Boy Scouts and Girl Scouts are known for being helpful, and for many years, they have been generous and supportive to ECLC of New Jersey!

Scouts have volunteered at annual walkathons and other events and completed projects at ECLC’s school in Chatham and Ho-Ho-Kus for students with special needs, as part of working toward Gold Awards and Eagle Scout.

Jackson Koury of Troop 121 in Chatham is the latest Scout to lend a helping hand to ECLC of New Jersey. Koury built a mobile Lego Therapy station as his Eagle Scout project, which will help students with special needs improve their communication, creativity, collaboration and social skills.

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Lego Therapy is a lot more than just playtime. It was developed by a clinical neuro-psychologist and used in classrooms, in Occupational Therapy and in social skills groups at ECLC’s Chatham school, which enrolls about 170 students with special needs, ages 5 -21. Students select a kit and take on one of three roles: supplier, builder or engineer.

 After choosing a kit, the supplier finds the Lego pieces. The builder puts it together, and the engineer makes sure everything is correct. The small groups and clearly defined roles, help students with special needs work as a team, collaborate and talk. It has been a big hit with students and teachers.

“The Lego cart is always moving from room to room. It is constantly in use. Our students really love it, and we can see how it helps develop their social skills,” said Assistant Principal Allison Clemens. “We are very thankful to Jackson for his work!”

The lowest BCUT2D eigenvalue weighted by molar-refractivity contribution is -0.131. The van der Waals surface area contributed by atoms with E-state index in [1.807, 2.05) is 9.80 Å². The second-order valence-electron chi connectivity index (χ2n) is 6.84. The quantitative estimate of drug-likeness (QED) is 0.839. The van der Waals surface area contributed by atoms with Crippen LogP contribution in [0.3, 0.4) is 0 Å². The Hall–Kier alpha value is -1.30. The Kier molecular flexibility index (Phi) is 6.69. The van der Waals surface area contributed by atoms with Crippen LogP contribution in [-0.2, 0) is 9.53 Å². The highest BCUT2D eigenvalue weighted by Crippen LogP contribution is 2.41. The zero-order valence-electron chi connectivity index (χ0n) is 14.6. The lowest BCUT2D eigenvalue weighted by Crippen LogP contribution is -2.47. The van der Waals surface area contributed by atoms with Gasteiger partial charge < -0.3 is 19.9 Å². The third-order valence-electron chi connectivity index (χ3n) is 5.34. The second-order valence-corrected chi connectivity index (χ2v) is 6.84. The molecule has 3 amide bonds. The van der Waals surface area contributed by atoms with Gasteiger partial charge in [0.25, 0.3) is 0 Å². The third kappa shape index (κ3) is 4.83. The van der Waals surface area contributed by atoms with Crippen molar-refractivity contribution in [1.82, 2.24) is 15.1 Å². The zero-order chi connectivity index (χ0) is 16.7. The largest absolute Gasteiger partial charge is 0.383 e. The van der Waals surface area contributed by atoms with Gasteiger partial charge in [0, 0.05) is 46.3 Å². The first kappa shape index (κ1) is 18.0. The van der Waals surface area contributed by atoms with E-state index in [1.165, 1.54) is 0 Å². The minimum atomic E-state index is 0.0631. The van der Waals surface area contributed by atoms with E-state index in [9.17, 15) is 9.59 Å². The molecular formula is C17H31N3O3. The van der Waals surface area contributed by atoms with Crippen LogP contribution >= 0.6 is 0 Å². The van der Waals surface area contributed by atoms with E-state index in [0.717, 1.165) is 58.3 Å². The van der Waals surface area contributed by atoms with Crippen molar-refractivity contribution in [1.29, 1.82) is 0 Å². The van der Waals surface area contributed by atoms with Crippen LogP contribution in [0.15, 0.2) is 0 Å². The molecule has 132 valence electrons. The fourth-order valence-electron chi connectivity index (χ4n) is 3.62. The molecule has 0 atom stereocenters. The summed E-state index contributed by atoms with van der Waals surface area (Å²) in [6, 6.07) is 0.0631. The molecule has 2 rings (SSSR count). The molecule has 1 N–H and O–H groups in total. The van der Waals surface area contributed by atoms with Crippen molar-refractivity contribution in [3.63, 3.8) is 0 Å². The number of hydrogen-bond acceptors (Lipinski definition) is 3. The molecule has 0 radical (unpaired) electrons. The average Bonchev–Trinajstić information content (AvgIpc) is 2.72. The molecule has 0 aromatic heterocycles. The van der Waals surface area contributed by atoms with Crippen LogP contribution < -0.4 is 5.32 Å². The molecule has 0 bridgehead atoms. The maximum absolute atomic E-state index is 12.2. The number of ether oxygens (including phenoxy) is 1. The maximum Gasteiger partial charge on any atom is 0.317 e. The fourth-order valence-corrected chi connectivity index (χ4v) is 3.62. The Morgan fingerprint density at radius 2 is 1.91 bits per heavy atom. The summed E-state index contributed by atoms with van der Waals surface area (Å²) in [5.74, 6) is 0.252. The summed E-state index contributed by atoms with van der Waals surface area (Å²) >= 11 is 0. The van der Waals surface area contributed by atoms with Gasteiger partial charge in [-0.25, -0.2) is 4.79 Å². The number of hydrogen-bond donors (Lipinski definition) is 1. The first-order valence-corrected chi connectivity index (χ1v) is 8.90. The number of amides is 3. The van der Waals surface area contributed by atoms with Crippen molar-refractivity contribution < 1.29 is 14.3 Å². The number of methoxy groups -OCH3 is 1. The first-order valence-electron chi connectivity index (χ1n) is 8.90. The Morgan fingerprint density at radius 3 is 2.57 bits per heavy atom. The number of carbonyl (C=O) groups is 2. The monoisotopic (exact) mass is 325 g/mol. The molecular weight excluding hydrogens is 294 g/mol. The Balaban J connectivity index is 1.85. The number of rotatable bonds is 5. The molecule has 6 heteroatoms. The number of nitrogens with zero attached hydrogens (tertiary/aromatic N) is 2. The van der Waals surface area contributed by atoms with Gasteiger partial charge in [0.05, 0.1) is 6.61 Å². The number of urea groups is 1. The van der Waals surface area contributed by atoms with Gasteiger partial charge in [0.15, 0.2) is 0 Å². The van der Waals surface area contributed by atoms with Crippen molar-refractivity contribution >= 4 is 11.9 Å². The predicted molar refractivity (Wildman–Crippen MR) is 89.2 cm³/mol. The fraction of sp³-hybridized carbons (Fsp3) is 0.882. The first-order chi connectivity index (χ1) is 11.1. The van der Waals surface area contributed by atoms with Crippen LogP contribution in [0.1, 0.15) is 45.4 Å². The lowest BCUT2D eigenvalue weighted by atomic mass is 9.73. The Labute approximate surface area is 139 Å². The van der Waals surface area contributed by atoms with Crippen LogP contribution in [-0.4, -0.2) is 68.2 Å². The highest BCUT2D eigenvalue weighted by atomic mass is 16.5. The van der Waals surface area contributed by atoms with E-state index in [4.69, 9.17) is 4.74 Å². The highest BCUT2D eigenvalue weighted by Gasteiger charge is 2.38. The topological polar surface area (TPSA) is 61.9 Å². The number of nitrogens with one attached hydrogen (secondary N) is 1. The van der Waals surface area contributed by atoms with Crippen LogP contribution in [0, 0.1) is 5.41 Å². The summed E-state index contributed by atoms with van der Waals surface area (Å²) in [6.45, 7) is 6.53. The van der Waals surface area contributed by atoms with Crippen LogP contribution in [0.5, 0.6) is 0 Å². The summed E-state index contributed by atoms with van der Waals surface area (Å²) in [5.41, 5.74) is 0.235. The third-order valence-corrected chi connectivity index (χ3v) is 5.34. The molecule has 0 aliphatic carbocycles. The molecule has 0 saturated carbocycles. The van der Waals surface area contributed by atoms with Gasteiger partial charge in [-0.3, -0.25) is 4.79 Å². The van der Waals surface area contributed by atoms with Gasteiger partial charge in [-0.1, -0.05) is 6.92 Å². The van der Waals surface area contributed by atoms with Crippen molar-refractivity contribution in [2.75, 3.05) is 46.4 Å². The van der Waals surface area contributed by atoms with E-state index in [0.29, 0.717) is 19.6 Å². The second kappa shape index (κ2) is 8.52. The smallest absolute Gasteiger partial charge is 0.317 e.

Koury decided to complete his Eagle Scout project at ECLC after joining the Play Unified Club at Chatham High School. In Play Unified, several hundred students from both schools enjoy social, academic and athletic activities in the evening at the ECLC school.

He has been a Scout for 10 years, starting as a Cub Scout at age 6. “My favorite thing about scouting is the personal development and growth that comes from camping and hiking,” said Koury, who is a sophomore at Chatham High School.

While student enjoy the Legos, Koury is busy finalizing his Eagle requirements in anticipation of a Court of Honor sometime next year.

About ECLC

ECLC stands for “Education, Careers & Lifelong Community” and serves nearly 900 children and adults from 11 counties with special needs, including autism, Down syndrome and multiple disabilities. ECLC is an accredited, nonprofit with two private schools in Chatham and Ho-Ho-Kus, educating nearly 300 students, and offering adult programs and services.

All ECLC students graduate with a clear plan for their future. ECLC offers transition and employment services through an affiliate, Community Personnel Services (CPS). Specialists from CPS help adults with disabilities find jobs in their communities and provide ongoing support and advocacy in the workplace.

Graduates who are not ready for the workplace can enter the P.R.I.D.E. Adult Program, with centers in Florham Park and Paramus. More than 170 adults are enrolled in the P.R.I.D.E. Program, which is exclusively for ECLC’s graduates. Adults in P.R.I.D.E. spend meaningful days in activities, volunteering in the community and continuing to learn and grow throughout adulthood. Learn more about ECLC.